He took the Peter Pan bus away from the festering gangrene hills. Coal dust wasted away Appalachia. He wanted to believe he could turn back, that he would eventually settle into himself but he was already headed to the Super 8 two counties over.
Those hills. They wind, they linger. They are hardened veins with crystals leaking out at the wrists, exposing rocky track marks in the lunacy of night. The time was 4:30 p.m. Around this same time, his father would tell him to refill the ice box. But now, daddy was checking his watch, wondering why his son hadn’t shown up yet; thinking, Kid said he was getting change from the bank and I gotta take the Cherokee downtown for a pickup.
The son had left the Cherokee at the bus station. He lowered his head as the bus went down the main drag. He had Vivaldi playing in his headphones and it felt like a real goodbye. He fingered the violin case and convinced himself he was born to play.
He couldn’t lie anymore. The air that inked the lungs, steamy bars at the bottom of those lingering hills. Fellas went outside the Torchlight Club to bum cigarettes off that one friend while the pool hall crackled. Trying to quit, but one more. Cumbersome as elephants in fine china shops, overalls bump around in the black dirty. Like leftover patchwork from an unfinished evening. They drink to forget what could be tomorrow’s last elevator ride down the big hole. His mother would say, Wave bye-bye to daddy.
The bus brakes shrieked and he saw Alan smiling, resisting to move the hair from his forehead so as not to garner attention in the Super 8 parking lot. That same smile he saw outside the community center after the talent showcase last February. That same smile that turned a snowy face into windswept, rosy cheeks. Hot and tender. They wrestled in the back of the Cherokee a week later, always telling themselves they were doing this just because. When they were finished, they listened for cracking ice in the dark, slushy river.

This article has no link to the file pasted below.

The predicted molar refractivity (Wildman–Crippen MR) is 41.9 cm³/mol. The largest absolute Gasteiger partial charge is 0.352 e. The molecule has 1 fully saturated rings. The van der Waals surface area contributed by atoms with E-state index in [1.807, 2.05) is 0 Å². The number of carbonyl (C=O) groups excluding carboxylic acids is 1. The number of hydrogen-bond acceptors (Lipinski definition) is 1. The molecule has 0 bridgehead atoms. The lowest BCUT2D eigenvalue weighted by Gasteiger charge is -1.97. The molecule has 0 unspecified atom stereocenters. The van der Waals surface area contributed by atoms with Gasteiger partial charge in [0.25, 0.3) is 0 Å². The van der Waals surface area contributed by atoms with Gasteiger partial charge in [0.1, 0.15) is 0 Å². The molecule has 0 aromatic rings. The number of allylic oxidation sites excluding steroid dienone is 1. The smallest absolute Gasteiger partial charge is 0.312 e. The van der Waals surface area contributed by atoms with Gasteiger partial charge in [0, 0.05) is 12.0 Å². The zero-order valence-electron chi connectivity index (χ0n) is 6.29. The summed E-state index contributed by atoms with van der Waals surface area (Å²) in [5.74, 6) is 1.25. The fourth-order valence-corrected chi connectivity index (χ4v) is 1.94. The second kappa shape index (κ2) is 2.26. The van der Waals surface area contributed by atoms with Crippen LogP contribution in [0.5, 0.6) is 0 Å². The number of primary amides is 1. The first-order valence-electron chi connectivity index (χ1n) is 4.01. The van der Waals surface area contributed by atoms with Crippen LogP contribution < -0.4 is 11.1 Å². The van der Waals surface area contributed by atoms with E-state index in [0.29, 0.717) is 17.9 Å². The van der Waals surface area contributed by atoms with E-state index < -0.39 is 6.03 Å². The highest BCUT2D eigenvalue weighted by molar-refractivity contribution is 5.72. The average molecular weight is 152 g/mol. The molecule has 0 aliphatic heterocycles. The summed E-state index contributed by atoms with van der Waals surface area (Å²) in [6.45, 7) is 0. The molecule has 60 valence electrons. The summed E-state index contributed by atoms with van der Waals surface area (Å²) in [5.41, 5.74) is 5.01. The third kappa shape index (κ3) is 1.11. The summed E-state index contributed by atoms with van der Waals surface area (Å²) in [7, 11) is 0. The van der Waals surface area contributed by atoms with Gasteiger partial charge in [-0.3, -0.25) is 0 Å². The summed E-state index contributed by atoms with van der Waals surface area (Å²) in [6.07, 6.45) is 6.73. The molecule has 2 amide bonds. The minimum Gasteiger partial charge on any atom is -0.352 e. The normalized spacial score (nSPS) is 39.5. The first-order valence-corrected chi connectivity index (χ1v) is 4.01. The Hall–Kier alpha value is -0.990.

Next week was the conservatory audition, tomorrow would be a bus headed north, two tickets. It was always a hobby to Mom and Dad, until he got a technician gig at the gas company. Dad would come back home from work in a wake of volcanic dust, creaking and cracking. Saying, You mind if you hold off practicing til’ tomorrow? It was always tomorrow, even after his knee got busted in a cave-in and the pills gave him insomnia. The time was 6:30 p.m. and the soloist looked at his phone.
They didn’t call, not from their side road pump station on local route 25 where Dad would meet the postman around back to collect his disability check. 30 customers a day: Jim with the Camels, Todd with the Skoal, Trent with the spicy fries, Don with the 40 oz. before he too would wait for the postman around back. No, they knew he was gone by now. They’d found his letter, Goodbye.
A cold sweat, an unfamiliarity of waking up not in his bed. He crawled out of the itchy sheets of the Super 8, room 32, and watched Alan’s sleeping chest rise and fall.
Gillick is from Northern Virginia and is pursuing an MFA.